Sometimes, when it's been a hard day at the office and you just want to focus on the company you have over, or even just zonk out to some old horror movie on some obscure cable channel** while you sit in the dark alone in the house, nothing is better than just throwing some vegetables and seasoning into a pre-made sauce and slopping that sauce over some rice or noodles.
Here are my two favorite types of pre-made sauce:
Alfredo Sauce with Peas and Carrots
(NB: peas and carrots and pasta or rice also go well with Discount Blue Eyed Curry, which you can make from scratch.)
1 jar of alfredo sauce, any brand will do
1/4th cup milk
2 diced carrots
2 cups of peas
(frozen will do for either of these vegetables)
2 tbs of olive oil
3tbs curry powder
2 tbs Herbes de Provence
2 cloves of garlic
Sauté the garlic, curry, and Herbes de Provence in the olive oil until they brown slightly. Turn down the heat on the stove. Gently stir in the milk and jar of alfredo sauce. Add the vegetables and simmer for about ten to twenty minutes. (You want the vegetables to pick up the flavor of the sauce.) Serve over a heavy type of noodle that can hold its own against a rich sauce: fettuccine or linguine or penne would be my choices.
Store Bought Tomato Sauce Alla Veggie Bologonese
1 jar plain tomato sauce OR one can tomato paste
2 fresh tomatoes
1 diced pepper
1 can of beans (I know, I know! Look, I keep meaning to try Anna Thomas's advice for cooking dried beans but then I go shopping and always forget to buy a packet of dried beans.)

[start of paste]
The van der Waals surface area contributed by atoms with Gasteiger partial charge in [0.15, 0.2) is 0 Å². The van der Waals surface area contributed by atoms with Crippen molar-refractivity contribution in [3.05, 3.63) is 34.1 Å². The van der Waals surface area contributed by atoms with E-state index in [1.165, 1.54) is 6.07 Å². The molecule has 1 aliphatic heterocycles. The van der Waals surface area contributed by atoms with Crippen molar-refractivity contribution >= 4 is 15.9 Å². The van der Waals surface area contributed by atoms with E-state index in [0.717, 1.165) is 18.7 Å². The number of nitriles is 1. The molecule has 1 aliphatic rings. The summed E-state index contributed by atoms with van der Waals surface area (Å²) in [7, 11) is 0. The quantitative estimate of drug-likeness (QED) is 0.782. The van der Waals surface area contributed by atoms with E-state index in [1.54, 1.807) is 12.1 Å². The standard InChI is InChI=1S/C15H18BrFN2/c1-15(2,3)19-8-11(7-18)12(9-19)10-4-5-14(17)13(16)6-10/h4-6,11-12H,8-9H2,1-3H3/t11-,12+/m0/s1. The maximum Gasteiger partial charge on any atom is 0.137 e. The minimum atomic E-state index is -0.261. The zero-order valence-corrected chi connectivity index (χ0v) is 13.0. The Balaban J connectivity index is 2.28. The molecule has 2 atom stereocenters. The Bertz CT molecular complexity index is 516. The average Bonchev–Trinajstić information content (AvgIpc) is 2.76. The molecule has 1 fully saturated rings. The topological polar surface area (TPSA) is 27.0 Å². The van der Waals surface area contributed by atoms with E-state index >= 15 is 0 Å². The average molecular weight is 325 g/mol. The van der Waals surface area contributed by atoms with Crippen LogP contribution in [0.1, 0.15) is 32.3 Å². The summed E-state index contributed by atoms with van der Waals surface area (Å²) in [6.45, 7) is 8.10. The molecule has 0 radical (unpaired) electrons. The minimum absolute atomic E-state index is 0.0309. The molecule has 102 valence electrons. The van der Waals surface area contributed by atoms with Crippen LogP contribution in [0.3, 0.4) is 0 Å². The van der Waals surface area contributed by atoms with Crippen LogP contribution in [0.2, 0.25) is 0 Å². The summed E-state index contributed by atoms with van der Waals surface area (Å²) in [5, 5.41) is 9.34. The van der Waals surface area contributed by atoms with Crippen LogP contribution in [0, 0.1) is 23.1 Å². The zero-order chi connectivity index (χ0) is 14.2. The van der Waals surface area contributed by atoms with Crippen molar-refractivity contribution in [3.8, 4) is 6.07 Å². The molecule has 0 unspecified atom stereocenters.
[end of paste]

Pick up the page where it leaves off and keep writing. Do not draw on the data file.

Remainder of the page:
2 tbs curry powder
1 clove garlic
1 tbs olive oil
Again, sauté the curry powder and the clove of garlic in the olive oil until brown. Then add the jar of tomato sauce, the peppers, the beans, and then the tomatoes. Simmer ten to twenty minutes, depending on the kind of effect you want: if you want a great mid summer dish with crisp, incredibly fresh veggies, the less time you cook it the better.
*A type of Japanese curry that was introduced to Japan by the British in the 19th century. I've had Japanese curry before, and before I started researching this blog I was convinced that it had come to Japan from India via some ancient trade route. As a fan of both the East and the West, I get a kick out of the fact that the Japanese once considered curry to be a Western dish. The world of culture is so wonderfully odd. Heh.
** Tis the season.